Good Morning St. Patrick families, Â It’s been a dreary week outside, but full of life inside our school!Â On Sunday, at the 11:00 mass, our some of our students will be reading, serving, and bearing gifts.Â This is the first weekend school mass of the year, and I am so excited to show off the talents of our school to our parishioners!Â At this mass, any student who attends wearing his/her uniform will receive a “Student Prize Wheel Chance Ticket”.Â Students will turn these tickets in for a monthly chance to win a spin on the Student Prize Wheel.Â Â Â I hope to see many of our school children at mass on Sunday at 11:00.Â Don’t forget to wear your uniform!Â Â Please see the link below for my message this week.Â Have a great day! Â www.smore.com/vgwbz-ms-monaghan-s-message-sept-7 Â KaciÂ Monaghan Principal St. Patrick School
My name is – James. And you just heard part of my letter proclaimed as your second reading — and you will be reading parts of the short letter I wrote for the next four weeks. So, just think of this September as the month of James!
For those of you who know your Apostles – let me just say I am not James the Greater, nor am I James the Lesser — rather, as the Acts of the Apostles refers to me — I am the James known as the “brother of the Lord” – which just means I was a relative of Jesus – as in our day almost any male relative was known as someone’s brother. As in, “hey, bro – how’s it going??”
I was in charge of the Jewish-Christian community in Jerusalem – and I end up writing this letter because so many in my congregation left Jerusalem after the Temple was destroyed in 70 AD. So I am writing to those I describe at the very beginning of my letter as the “12 tribes in the dispersion” – that is Jews who are away from their home: especially those now living throughout Palestine and in Syria.
So, I am writing them because they are now out on their own – but they are far from mature disciples – so they are still struggling with the issue of how to live as a faithful Christian in the midst of a very secular Roman empire. . .
Sound familiar?? I’m just saying you might be able to make a connection as YOU struggle with the issue of how to live as a faithful Christian in the midst of a very secular American society. Never think the Scriptures are just about someone else – and don’t have anything to do with you!
I mean that’s why you have the Scriptures read to you in your liturgy – to give you some insight – some guidance and direction – in how to live your life now that you are Baptized – or as your man at the ambo has recently been saying: once you receive the Eucharist – and carry Christ within you – you have to live differently than before — but how is that done?
That’s what his preaching should be about Sunday after Sunday – helping you figure out the HOW of living the Christian life – but I digress.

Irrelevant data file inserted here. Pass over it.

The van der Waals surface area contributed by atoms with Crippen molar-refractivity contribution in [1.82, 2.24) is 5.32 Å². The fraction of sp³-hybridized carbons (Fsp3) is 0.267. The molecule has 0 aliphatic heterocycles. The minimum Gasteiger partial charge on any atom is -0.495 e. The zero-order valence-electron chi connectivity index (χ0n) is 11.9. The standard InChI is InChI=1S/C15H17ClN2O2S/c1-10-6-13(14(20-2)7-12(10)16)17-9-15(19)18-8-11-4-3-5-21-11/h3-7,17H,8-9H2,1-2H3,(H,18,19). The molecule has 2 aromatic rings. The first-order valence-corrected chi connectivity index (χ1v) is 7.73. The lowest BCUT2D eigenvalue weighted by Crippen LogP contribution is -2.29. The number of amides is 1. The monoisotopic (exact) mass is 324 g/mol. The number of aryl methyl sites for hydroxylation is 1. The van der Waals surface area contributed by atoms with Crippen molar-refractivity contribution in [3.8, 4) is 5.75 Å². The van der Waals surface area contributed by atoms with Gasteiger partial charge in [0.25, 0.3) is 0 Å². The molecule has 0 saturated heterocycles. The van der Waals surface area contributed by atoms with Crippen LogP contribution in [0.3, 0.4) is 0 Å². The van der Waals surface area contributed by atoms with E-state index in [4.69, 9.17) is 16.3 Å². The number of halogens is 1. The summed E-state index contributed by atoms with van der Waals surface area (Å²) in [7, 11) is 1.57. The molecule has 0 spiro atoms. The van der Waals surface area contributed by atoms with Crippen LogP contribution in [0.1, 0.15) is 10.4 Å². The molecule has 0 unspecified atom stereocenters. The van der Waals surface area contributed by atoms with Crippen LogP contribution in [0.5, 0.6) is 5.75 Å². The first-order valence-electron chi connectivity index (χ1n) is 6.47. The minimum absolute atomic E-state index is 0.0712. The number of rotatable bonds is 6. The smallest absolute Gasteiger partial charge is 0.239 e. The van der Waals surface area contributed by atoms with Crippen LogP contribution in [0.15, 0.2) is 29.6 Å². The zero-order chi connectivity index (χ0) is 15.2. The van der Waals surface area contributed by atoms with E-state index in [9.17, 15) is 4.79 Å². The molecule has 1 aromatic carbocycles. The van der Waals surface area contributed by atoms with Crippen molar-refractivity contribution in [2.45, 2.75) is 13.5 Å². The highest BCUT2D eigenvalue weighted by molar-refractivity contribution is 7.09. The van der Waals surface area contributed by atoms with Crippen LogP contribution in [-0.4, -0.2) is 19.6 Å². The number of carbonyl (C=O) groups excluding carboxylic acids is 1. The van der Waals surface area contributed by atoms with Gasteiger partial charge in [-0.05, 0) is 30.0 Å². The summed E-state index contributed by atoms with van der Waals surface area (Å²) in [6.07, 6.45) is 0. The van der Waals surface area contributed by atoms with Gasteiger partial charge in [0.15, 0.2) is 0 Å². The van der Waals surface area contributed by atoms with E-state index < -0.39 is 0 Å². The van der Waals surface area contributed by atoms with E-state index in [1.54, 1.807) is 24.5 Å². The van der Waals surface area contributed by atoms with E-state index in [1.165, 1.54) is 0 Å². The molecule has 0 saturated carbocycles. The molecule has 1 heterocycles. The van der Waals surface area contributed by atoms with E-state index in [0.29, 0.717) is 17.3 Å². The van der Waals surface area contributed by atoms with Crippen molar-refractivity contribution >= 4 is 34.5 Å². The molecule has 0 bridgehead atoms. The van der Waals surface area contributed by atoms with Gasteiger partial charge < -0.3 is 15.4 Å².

So what insights and guidance and direction was I trying to give my posse as they struggled to live as Christians?
Well in what you heard today – I was simply telling them, asking them really – to be constantly open to the “gift” of God’s word that has been “planted” within them – and to ACT upon that word by works of generosity and compassion. “Be doers of the word – and not just hearers” as I bluntly tell them.
Does that sound like something you can do also? Let me just say, it is a little more difficult than what it sounds like: be doers of the word and not just hearers. . .
Next week, builds on this principle. If you are doers of the word – than one thing you have to do is not show favoritism to those who try to impress you with their wealth or status. The gospel of Christ calls us to see all men and women as equal sons and daughters of God – with a clear preference given to “those who are poor in the world” which God has made “rich in faith and heirs of the kingdom.”
Then after that — really comes the heart of my message: the relationship of faith to good works. Faith that is alive naturally shows itself in action. Dead faith produces no good works, inspires no loving response to the Word we hear – and possesses no power to save. It is not faith at all. It is dead. Living faith, on the other hand –
rejoices in God’s word and celebrates that presence in acts of compassion and reconciliation. Now a little advice – use this to judge only yourself – not others — is your faith dead or alive?
You obviously should recognize a theme building from one week to the next – as I then exhort my dispersed Christian community – which would include all of you – to put ones’ own individual passions and interests aside –
for that which is good for the whole community. Conflicts and disagreements and arguments all tear down the body of Christ rather than build it up – our Christian faith calls us to “cultivate peace & unity” – first among ourselves – but then radiating out to the world.
In my final words to the twelve tribes in dispersion that you will hear read —
I give harsh criticism to the rich – those same people I talked about earlier who may try to impress you with their wealth of status – but those who have defrauded workers of a just wage, who live lives of luxury at the expense of the poor – don’t know anybody like this – do you?